"After World War II, President Eisenhower responded to the threat of Communism and the 'red menace' with massive spending on an interstate highway system to tie America together, in large part so that we could better move weapons in the event of a war with the Soviets. That highway system, though, helped to enshrine America’s car culture (atrophying our railroads) and to lock in suburban sprawl and low-density housing, which all combined to get America addicted to cheap fossil fuels, particularly oil. Many in the world followed our model.

Today, we are paying the accumulated economic, geopolitical and climate prices for that kind of America. I am not proposing that we radically alter our lifestyles. We are who we are — including a car culture. But if we want to continue to be who we are, enjoy the benefits and be able to pass them on to our children, we do need to fuel our future in a cleaner, greener way."(emphasis Chaos')

The effects of the continuation of ridiculously wasteful American lifestyles is obviously not going to be addressed by Friedman; why not? Perhaps Friedman's audience would find that too disturbing to consider. What soporific effect is meant by "we are who we are"? In fact, transportation uses quite a bit of energy, but simply stating that citizens may have to drive less is "beyond the scope" of this article; why? Another interesting question might be: how does an optimist like Friedman expect to handle the energy needs for the "extra" 100 million citizens of the US who are projected to "arrive" by 2050? In fact, the overall tone of the article seems calculated to induce a pleasant sensation: just a little old-fashioned American ingenuity and government incentives, and these problems will just go away. Overall, the piece is disturbing, in that it contains a bedeviling mixture of facts and delusions that together give a much more optimistic tone than is reasonably warranted by the nature of the looming multiple catastrophes. (Chaos is adopting a more strident tone in preparation for the introduction of the next writer).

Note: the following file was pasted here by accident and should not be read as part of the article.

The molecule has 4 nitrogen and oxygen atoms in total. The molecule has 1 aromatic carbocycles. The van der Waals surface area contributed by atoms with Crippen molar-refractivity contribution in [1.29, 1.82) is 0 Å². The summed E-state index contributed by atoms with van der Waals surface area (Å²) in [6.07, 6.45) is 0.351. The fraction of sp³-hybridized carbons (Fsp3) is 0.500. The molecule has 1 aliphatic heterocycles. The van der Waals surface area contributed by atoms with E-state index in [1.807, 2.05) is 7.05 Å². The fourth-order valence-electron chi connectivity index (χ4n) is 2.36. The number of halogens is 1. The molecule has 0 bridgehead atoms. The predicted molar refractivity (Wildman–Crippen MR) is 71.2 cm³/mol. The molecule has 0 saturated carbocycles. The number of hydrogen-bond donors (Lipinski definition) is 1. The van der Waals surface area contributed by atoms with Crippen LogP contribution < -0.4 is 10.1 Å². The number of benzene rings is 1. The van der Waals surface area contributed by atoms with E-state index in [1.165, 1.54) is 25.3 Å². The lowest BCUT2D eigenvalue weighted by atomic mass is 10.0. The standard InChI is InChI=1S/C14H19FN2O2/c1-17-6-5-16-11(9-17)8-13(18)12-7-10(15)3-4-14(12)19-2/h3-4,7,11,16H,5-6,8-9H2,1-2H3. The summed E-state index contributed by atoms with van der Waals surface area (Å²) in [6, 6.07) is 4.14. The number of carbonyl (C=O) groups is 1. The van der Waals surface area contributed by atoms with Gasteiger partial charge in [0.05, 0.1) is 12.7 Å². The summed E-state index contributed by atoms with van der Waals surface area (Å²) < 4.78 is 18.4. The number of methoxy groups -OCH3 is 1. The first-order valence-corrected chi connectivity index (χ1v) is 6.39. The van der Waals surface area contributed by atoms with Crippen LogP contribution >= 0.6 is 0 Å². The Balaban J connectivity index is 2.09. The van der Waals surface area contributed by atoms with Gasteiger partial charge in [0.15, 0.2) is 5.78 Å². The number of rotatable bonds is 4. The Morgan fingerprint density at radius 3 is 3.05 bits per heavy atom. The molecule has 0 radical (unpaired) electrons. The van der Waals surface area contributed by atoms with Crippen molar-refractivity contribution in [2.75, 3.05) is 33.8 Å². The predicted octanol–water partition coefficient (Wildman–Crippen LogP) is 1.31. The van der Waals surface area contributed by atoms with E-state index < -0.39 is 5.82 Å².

Chaos will now leave off the criticism of Friedman or, more properly, turn it over to James Howard Kunstler, who addresses this piece in his weekly blog, Clusterfuck Nation. Besides being screamingly funny, the man has put it all together, in such works as The Geography of Nowhere, and The Long Emergency, both highly recommended. Chaos thinks that it might help readers to get a sense of just how large the problems are by reading Friedman's piece and Kunstler's response to it. Further, what lurks behind the NYTimes article (and many others like it in the MSM) is the plain fact that it is impossible to tell the truth to the American public. Any solutions proposed will have to account for this "energy ADHD" aspect (hint: few, if any of them do).